Because sustainability reporting is not a one–time event but at least an annual endeavor, applications need to be developed that automate data collection and capture of these indicators. Captured data need to be rolled up into a centralized platform, and analysis and reporting tools need to be disseminated for key stakeholders to set targets, track efforts and report. Real–time monitoring, reporting and analysis will require sophisticated sensing and database technologies.4
- Category 2: Analyze and improve the company's sustainability performance.
IT can also play a lead role in improving corporate sustainability performance to ensure the long–term economic success of the enterprise. The commitment to doing this should start at the highest level of the organization, with sustainability becoming integrated into the corporate strategy, which is supported by the overall IT strategy.
Fig 3:Sustainability Reporting Systems Architecture.
In the end, sustainability represents a significant opportunity for the CIO. Particularly in organizations where a program has yet to begin, CIOs should consider taking this role until the company has sustainability embedded in all of its core business processes and no longer needs to be flagged as a separate initiative. Corporations can play a leading role in creating a more sustainable society, and CIOs have it in their power to ensure they can do so.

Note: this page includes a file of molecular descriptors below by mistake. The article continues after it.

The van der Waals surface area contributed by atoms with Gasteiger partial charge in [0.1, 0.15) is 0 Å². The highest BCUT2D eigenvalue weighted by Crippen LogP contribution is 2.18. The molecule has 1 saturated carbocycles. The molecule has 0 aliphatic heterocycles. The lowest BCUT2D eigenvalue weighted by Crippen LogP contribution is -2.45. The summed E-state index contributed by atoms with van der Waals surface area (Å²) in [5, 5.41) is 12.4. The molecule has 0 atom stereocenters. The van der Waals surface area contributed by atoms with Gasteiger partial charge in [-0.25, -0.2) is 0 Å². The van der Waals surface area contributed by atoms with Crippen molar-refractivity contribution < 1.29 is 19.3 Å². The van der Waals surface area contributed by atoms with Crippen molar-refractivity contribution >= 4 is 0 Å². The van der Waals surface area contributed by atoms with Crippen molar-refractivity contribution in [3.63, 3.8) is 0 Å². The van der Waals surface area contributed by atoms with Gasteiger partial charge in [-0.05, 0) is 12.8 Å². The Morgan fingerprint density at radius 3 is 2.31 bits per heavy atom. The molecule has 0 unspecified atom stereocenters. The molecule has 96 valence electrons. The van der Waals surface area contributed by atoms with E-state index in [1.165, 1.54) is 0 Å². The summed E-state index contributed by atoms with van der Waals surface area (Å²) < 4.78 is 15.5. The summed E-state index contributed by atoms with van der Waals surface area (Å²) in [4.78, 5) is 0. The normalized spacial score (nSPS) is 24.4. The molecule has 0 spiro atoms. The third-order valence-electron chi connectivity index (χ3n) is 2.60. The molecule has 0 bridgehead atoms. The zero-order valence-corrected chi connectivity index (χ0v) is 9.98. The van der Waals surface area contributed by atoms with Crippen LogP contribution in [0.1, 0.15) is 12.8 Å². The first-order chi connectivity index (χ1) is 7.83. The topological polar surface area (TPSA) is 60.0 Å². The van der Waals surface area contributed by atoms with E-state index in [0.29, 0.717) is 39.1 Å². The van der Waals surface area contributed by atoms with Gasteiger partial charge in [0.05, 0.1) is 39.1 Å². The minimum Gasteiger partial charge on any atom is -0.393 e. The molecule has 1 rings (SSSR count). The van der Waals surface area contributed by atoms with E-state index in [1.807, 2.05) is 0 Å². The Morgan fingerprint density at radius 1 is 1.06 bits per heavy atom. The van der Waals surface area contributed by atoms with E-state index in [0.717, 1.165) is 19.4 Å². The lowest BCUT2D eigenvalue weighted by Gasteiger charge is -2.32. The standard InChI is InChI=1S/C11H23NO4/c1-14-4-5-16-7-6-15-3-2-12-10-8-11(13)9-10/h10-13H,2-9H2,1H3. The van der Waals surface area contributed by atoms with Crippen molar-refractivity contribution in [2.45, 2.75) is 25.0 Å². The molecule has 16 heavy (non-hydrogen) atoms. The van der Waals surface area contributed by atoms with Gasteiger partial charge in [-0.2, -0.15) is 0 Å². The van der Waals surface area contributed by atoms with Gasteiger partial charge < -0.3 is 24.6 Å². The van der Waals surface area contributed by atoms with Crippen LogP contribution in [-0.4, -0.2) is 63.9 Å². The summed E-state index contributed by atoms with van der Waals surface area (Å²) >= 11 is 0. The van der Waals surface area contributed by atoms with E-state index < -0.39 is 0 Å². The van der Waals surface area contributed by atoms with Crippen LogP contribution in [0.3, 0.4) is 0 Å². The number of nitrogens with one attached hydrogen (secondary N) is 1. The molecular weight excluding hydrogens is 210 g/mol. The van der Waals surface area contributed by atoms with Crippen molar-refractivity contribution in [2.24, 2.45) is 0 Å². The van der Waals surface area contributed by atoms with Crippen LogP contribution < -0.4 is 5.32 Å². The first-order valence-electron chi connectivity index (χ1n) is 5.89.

Read the full white paper, Beyond Green: The Triple Play of Sustainability (PDF) or learn more about how CIOs can become Chief Sustainability Officers for their organizations.
1 Wikipedia definition, “triple bottom line,” http://en.wikipedia.org/wiki/Triple_bottom_line
2Steve Lydenberg, Jean Rogers and David Wood, “From Transparency to Performance,” The Hauser Center for Non-Profit Organizations at Harvard University, May 2010.http://hausercenter.org/iri/wp-content/uploads/2010/05/IRI_Transparency-to-Performance.pdf
3 “Seven Questions CEOs and Boards Should Ask About 'Triple Bottom Line' Reporting,” Ernst & Young, 2010.
4 “A Workshop on Integrated Reporting: Frameworks and Action Plan,” Harvard Business School, October 2010.